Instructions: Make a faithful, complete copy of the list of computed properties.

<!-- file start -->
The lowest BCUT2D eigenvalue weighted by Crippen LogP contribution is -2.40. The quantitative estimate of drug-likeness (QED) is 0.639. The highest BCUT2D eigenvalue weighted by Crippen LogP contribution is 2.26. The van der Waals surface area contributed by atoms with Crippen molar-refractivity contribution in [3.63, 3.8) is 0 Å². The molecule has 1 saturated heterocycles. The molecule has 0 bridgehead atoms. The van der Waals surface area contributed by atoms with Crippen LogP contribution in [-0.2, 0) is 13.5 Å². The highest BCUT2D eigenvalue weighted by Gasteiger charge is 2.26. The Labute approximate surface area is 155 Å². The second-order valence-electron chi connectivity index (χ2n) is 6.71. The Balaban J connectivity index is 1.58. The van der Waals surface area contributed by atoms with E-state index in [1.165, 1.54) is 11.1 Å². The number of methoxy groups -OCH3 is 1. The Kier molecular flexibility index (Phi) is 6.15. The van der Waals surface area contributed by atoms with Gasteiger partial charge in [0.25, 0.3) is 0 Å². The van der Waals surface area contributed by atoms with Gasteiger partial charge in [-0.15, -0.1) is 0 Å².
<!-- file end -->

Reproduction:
The lowest BCUT2D eigenvalue weighted by Crippen LogP contribution is -2.40. The quantitative estimate of drug-likeness (QED) is 0.639. The highest BCUT2D eigenvalue weighted by Crippen LogP contribution is 2.26. The van der Waals surface area contributed by atoms with Crippen molar-refractivity contribution in [3.63, 3.8) is 0 Å². The molecule has 1 saturated heterocycles. The molecule has 0 bridgehead atoms. The van der Waals surface area contributed by atoms with Crippen LogP contribution in [-0.2, 0) is 13.5 Å². The highest BCUT2D eigenvalue weighted by Gasteiger charge is 2.26. The Labute approximate surface area is 155 Å². The second-order valence-electron chi connectivity index (χ2n) is 6.71. The Balaban J connectivity index is 1.58. The van der Waals surface area contributed by atoms with E-state index in [1.165, 1.54) is 11.1 Å². The number of methoxy groups -OCH3 is 1. The Kier molecular flexibility index (Phi) is 6.15. The van der Waals surface area contributed by atoms with Gasteiger partial charge in [0.25, 0.3) is 0 Å². The van der Waals surface area contributed by atoms with Gasteiger partial charge in [-0.15, -0.1) is 0 Å².